An Indian diversity garden that symbolises the cultural links between Seychelles and India is a new feature that will open soon at the Seychelles Botanical Gardens.

The garden was inaugurated recently as part of activities to commemorate Seychelles-India Day organised by the Indian Association in Seychelles.

“The garden will feature plants and different artefacts from the states in India with direct links and connections to people in Seychelles,” said the chief executive of the National Botanical Gardens Foundation, Raymond Brioche.


The accompanying photographs by our photographer Jude Morel show some highlights of the Botanical Gardens that evoke an oasis of peace and tranquility.




A short walk down history:


Half a mile away to the south from the capital city of Victoria, an entrance with beautiful wood carved signage leads into the resplendent Botanical Gardens.  Covering an area of 15 acres, these grounds offer visitors an inkling of the marvellous beauty of the flora of the Seychelles.  For here, one discovers the 6 endemic palms among of the exotic palms, endemic as well as indigenous exotic trees together with a variety of colourful ornamentals.  There is also a large pen with a collection of giant tortoises from Aldabra. 

The decision to establish botanical garden here at Mont Fleuri goes way back to 1895 when the colonial administrator at that time, Thomas Risely Griffith, made known his conviction that a botanical experimental station where specimens of various plants could be grown and then distributed to land owners would help in the propagation of fruit trees and hard timber, that in the long term would be of economic importance to the country.

In 1900 his successor, Sir Ernest Beckham Sweet Escott, contacted the director of the Royal Gardens at Kew in England to ask for financial assistance and advice in establishing the gardens.  On February 4, 1901, a thirty-one year old Mauritian botanist Paul Evenor Rivalz Dupont arrived in Seychelles and was appointed curator of the botanic station.

With his steadfastness of purpose and passionate interest for plants, Paul Evenor Rivalz Dupont eventually accomplished the administrator’s ambitious scheme.  By 1904 when Seychelles welcomed its second governor, William Edward Davidson, the Botanical Gardens were fully established.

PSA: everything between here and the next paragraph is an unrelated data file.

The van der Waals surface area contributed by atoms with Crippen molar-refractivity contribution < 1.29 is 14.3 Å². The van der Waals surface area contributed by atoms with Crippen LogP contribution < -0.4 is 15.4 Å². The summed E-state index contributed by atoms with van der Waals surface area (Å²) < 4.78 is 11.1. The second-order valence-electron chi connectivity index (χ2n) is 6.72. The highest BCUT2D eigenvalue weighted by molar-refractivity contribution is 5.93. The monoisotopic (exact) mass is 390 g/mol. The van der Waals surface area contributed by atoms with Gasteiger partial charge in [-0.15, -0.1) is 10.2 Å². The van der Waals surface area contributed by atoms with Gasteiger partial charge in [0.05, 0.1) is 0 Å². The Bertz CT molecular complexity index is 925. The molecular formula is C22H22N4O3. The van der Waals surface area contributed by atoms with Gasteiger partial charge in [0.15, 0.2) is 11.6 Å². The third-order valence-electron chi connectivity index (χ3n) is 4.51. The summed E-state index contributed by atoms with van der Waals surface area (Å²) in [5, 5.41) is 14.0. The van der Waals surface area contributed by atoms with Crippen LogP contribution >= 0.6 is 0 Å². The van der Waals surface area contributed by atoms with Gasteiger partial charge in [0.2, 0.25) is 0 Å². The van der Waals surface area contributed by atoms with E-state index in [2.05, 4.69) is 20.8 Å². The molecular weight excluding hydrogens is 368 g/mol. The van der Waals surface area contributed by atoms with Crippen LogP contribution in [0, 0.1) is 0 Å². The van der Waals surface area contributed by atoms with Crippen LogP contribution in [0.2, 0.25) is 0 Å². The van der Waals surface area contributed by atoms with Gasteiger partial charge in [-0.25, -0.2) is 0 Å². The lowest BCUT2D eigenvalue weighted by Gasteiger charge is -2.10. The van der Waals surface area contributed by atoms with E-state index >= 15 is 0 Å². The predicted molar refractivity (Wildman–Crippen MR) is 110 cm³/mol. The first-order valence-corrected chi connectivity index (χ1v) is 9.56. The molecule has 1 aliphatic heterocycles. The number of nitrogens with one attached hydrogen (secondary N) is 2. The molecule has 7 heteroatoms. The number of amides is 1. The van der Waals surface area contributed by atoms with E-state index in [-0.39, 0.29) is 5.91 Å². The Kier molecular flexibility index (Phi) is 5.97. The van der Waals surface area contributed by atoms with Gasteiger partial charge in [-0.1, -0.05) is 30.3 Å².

In the succeeding years Mr Dupont travelled extensively to places like Ceylon, Malaysia and India and brought back more than two hundred different plants including fruit trees, palms, timber trees and ornamentals that today form part of Seychelles’ lush vegetation.  In 1924 he was appointed as Director of Agriculture.  In April 1928, he married Josephine Marie Félicie Yvonne Sauvage.  He left Seychelles in 1935 and died on January 20, 1938. 

A stone monument pays tribute to the invaluable contributions that he made to our agricultural prosperity.  The monument also venerates the memory of Desmond Foster Vesey-Fitzgerald, an Irish entomologist who came to Seychelles in 1936 to assist the government in the eradication of scale insects which had infested coconut plantations on Mahé and threatened to destroy the coconut industry which for the most part of the early twentieth century was an important economic mainstay for the islands.  

Mr Fitzgerald utilised a method that to the delightful stupefaction of the landowners put a definitive end to melitommainsulare (the larvae of which lived in coconut trunks) that most widespread and dreaded source of vexation for landowners.  He introduced 3 species of ladybirds which fed on the scale insects and consequently saved thousands of coconut palms from infestation.  Included among the six endemic palms of Seychelles growing in the Botanical Gardens is a female coco de mer tree which was planted by the Duke of Edinburgh, Prince Philip on October 19, 1956.

The botanical treasures here are myriad: towering araucarias (known in creole as pye sapin) which are coniferous evergreens whose history extends back 200 million years to the appearance of the early dinosaurs; majestic travellers’ trees (bannann vwayazer) from Madagascar.  Their leaf stalks can hold up to 2 litres of water; giant allocasias which are water lilies that grow up to three metres high, and the preciously rare and endemic Wright’s gardenia (bwa citron) which was planted by the famous member of The Beatles, the late George Harrison on December 12, 2000.  This particular tree which usually erupts into bloom after a heavy rainfall is named after a British biologist Percival Wright who discovered it on Aride Island in the 1860s.

On Friday June 3, 2044, a historical ceremony will take place here beneath the giant mango tree.  For here, there lies buried, a canister containing poems and essays written by school children as acts of contrition and repentance, on behalf of the Seychellois nation who onced too often has advertently or inadvertently caused irreversible harm to nature and the environment.  It will be exhumed and revealed to their grand children.

The canister was consigned to the ground at noon on June 3, 1994 in the presence of the late Danielle Jorre de St. Jorre who was Minister for the Environment and other government officials and foreign dignitaries.

Many visitors who come to Seychelles visit the Botanical Gardens on guided tours or independently.

Amongst whom are some very important and dignitaries from across the board:

Duke of Edinburgh

President of India

President of Sri Lanka

President of the Maldives